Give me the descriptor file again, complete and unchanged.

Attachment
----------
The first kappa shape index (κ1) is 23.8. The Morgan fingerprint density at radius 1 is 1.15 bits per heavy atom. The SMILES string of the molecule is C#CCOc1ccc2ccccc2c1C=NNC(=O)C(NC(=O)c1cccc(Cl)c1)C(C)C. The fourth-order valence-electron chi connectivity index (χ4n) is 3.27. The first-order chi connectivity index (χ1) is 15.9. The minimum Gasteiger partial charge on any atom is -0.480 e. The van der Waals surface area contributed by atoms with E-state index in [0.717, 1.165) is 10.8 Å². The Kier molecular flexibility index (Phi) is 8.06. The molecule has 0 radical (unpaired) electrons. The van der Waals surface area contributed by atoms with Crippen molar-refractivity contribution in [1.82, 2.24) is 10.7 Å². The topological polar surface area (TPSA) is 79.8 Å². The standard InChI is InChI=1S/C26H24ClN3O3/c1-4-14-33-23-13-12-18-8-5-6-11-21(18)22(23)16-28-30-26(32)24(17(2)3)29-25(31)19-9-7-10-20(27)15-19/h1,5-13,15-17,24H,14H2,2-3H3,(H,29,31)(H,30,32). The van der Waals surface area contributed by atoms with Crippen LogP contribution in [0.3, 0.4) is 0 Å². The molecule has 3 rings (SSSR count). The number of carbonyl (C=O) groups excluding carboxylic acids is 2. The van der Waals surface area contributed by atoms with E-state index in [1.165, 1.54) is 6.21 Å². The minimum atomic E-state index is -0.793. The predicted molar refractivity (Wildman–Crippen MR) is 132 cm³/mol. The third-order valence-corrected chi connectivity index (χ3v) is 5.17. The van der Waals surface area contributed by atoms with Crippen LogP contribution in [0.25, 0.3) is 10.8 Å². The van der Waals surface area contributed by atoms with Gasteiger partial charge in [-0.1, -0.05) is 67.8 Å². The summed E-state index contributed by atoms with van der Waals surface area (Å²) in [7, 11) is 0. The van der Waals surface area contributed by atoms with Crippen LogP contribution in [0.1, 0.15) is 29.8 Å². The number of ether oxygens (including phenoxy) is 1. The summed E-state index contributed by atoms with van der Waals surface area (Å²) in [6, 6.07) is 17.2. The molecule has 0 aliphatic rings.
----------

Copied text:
The first kappa shape index (κ1) is 23.8. The Morgan fingerprint density at radius 1 is 1.15 bits per heavy atom. The SMILES string of the molecule is C#CCOc1ccc2ccccc2c1C=NNC(=O)C(NC(=O)c1cccc(Cl)c1)C(C)C. The fourth-order valence-electron chi connectivity index (χ4n) is 3.27. The first-order chi connectivity index (χ1) is 15.9. The minimum Gasteiger partial charge on any atom is -0.480 e. The van der Waals surface area contributed by atoms with E-state index in [0.717, 1.165) is 10.8 Å². The Kier molecular flexibility index (Phi) is 8.06. The molecule has 0 radical (unpaired) electrons. The van der Waals surface area contributed by atoms with Crippen molar-refractivity contribution in [1.82, 2.24) is 10.7 Å². The topological polar surface area (TPSA) is 79.8 Å². The standard InChI is InChI=1S/C26H24ClN3O3/c1-4-14-33-23-13-12-18-8-5-6-11-21(18)22(23)16-28-30-26(32)24(17(2)3)29-25(31)19-9-7-10-20(27)15-19/h1,5-13,15-17,24H,14H2,2-3H3,(H,29,31)(H,30,32). The van der Waals surface area contributed by atoms with Crippen LogP contribution in [0.3, 0.4) is 0 Å². The molecule has 3 rings (SSSR count). The number of carbonyl (C=O) groups excluding carboxylic acids is 2. The van der Waals surface area contributed by atoms with E-state index in [1.165, 1.54) is 6.21 Å². The minimum atomic E-state index is -0.793. The predicted molar refractivity (Wildman–Crippen MR) is 132 cm³/mol. The third-order valence-corrected chi connectivity index (χ3v) is 5.17. The van der Waals surface area contributed by atoms with Crippen LogP contribution in [0.25, 0.3) is 10.8 Å². The van der Waals surface area contributed by atoms with Gasteiger partial charge in [-0.1, -0.05) is 67.8 Å². The summed E-state index contributed by atoms with van der Waals surface area (Å²) in [7, 11) is 0. The van der Waals surface area contributed by atoms with Crippen LogP contribution in [0.1, 0.15) is 29.8 Å². The number of ether oxygens (including phenoxy) is 1. The summed E-state index contributed by atoms with van der Waals surface area (Å²) in [6, 6.07) is 17.2. The molecule has 0 aliphatic rings.